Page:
Matron bustled in after Stephanie had won back almost all her marbles, and was in the process of parceling them back out again. "Stephanie Summers, what are you doing?"

"I'm watching the kids-- ow!"

Matron yanked her to her feet. "Getting your dress all covered with dust, getting their dresses all dusty-- marbles is not an appropriate game for proper young ladies! You should be ashamed of yourself!"

Nothing, in Matron's opinion, was apparently appropriate for proper young ladies except sitting still and reading. Which, coincidentally, Stephanie could not do. "It's the classroom floor. It's not that dusty."

"That isn't the point!"

"Ooh, Stephanie's in trouble," Josie caroled.

"Can I keep my marbles?" one of the girls asked, unwisely.

"No!" Matron snapped. "Give them all back to Stephanie, now." She turned to Stephanie. "And I want you to hand them over to me. You're never going to get married if you keep playing the hoyden like this, Stephanie, and I think we both know marriage is your best hope."

Right. No hope at all, there. A girl couldn't get a job if she couldn't read-- not like a boy, who could join the army, or be a construction worker or a fireman, or maybe a policeman. If someone read you all the policeman rules, then you didn't need to be able to read to be a policeman, right? But unless you were one of those bra-burning feminist types, the only kind of job you could get, if you were a girl, was as a nurse or a teacher or a secretary, and you needed to read for all of them. Getting married once she turned 16 would be Stephanie's best hope at getting out of the orphanage and having someone take care of her without having to be able to read, except that she was ugly and gawky and skinny and who the heck was she supposed to ever date, anyway? She never met anyone outside the orphanage, and the only kid her age here was Nate. No thanks.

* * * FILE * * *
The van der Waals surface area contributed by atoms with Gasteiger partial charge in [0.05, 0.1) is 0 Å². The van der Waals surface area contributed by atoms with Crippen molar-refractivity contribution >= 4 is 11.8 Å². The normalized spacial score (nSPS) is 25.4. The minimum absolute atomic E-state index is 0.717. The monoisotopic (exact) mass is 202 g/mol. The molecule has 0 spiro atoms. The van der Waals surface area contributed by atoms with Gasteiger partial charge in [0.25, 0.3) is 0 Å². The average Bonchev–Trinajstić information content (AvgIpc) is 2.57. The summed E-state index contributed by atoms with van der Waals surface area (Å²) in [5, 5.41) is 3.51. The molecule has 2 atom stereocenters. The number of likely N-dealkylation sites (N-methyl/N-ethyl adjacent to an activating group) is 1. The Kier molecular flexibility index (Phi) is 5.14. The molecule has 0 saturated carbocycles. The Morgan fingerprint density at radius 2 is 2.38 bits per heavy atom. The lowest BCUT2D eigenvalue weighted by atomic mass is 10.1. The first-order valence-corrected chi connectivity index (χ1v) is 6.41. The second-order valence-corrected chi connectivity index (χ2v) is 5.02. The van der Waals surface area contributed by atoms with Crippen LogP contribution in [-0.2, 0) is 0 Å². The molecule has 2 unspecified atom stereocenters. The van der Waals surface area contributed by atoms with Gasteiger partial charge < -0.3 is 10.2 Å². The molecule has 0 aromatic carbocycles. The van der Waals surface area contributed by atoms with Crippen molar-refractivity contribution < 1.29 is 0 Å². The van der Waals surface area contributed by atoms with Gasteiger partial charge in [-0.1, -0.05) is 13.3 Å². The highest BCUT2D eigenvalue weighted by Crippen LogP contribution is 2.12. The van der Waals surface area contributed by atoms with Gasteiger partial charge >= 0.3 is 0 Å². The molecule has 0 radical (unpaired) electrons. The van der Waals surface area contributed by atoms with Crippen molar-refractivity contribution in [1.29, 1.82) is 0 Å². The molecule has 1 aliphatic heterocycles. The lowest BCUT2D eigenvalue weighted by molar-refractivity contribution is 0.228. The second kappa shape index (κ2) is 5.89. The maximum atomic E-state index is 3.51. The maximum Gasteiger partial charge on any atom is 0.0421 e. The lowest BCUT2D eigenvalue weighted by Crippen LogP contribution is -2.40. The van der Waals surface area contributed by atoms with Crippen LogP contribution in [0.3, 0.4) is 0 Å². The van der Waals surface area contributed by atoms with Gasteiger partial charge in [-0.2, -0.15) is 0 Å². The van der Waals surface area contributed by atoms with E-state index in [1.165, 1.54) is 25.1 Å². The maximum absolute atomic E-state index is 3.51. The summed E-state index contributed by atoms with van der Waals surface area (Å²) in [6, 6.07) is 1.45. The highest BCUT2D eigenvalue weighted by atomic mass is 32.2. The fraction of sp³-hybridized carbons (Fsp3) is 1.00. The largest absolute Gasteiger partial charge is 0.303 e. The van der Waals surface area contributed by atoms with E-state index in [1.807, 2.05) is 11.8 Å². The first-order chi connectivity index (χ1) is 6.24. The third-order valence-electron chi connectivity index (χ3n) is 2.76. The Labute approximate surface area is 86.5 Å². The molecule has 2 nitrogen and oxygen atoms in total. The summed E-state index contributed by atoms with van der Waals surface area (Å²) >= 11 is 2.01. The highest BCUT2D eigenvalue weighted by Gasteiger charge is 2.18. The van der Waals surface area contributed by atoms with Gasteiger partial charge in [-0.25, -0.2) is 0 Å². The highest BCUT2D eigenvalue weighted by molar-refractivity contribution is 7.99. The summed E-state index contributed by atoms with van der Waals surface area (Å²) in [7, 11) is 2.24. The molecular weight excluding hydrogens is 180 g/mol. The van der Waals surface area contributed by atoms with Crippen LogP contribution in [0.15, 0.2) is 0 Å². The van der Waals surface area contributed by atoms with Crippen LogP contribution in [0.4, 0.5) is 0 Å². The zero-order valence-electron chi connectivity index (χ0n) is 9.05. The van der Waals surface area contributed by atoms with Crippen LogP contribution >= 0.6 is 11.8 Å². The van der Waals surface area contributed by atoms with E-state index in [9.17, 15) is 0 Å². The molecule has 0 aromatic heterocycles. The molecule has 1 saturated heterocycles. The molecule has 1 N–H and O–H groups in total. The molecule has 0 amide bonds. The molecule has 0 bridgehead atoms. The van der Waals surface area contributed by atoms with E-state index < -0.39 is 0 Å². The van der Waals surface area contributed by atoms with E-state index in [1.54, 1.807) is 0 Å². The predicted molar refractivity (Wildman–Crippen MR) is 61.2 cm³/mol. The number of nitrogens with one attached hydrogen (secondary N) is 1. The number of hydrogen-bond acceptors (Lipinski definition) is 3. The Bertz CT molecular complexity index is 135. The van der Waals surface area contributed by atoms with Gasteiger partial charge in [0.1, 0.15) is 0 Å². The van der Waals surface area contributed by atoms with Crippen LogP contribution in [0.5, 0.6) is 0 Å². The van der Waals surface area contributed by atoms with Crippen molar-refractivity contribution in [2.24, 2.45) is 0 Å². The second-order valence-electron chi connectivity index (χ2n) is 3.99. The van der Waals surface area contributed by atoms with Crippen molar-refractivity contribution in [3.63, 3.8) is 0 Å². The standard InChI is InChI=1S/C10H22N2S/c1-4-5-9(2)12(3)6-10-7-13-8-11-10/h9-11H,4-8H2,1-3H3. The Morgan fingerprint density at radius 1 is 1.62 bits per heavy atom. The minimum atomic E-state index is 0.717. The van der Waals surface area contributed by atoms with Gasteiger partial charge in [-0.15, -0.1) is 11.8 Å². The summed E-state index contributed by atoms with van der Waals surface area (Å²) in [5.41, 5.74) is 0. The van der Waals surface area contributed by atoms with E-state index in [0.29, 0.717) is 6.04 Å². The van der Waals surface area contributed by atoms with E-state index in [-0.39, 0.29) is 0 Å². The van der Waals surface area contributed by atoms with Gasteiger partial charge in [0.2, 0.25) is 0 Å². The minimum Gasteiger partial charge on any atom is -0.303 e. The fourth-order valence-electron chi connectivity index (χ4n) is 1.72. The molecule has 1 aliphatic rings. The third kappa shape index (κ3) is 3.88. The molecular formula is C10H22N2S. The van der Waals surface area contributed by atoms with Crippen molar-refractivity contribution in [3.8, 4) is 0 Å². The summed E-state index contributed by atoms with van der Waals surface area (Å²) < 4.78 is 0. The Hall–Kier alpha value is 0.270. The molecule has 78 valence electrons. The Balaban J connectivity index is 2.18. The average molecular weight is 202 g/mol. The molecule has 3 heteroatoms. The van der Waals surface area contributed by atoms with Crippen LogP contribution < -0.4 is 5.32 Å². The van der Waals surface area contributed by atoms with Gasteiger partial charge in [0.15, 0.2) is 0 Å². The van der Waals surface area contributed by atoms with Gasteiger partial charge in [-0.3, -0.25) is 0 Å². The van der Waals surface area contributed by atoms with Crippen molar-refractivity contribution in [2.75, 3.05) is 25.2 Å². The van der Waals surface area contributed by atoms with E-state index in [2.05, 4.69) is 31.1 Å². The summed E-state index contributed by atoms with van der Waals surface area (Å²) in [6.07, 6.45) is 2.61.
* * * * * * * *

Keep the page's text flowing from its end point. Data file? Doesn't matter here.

Silently she surrendered her marbles to Matron, secure in the knowledge that she hadn't brought any of the good ones with her anyway, and it was only a matter of time before Nate cajoled them out of Matron and she won them back from him. It wasn't something to get angry about. Because if she got angry then she'd get upset. And if she got upset, she might cry, and then Matron would purse her lips and ask her what she was sniveling for, or she might yell, and then Matron would say she was being disrespectful and confine her in her room for a day. Either would be bad, and neither would get her her marbles back. So she didn't get mad. Control, control, control.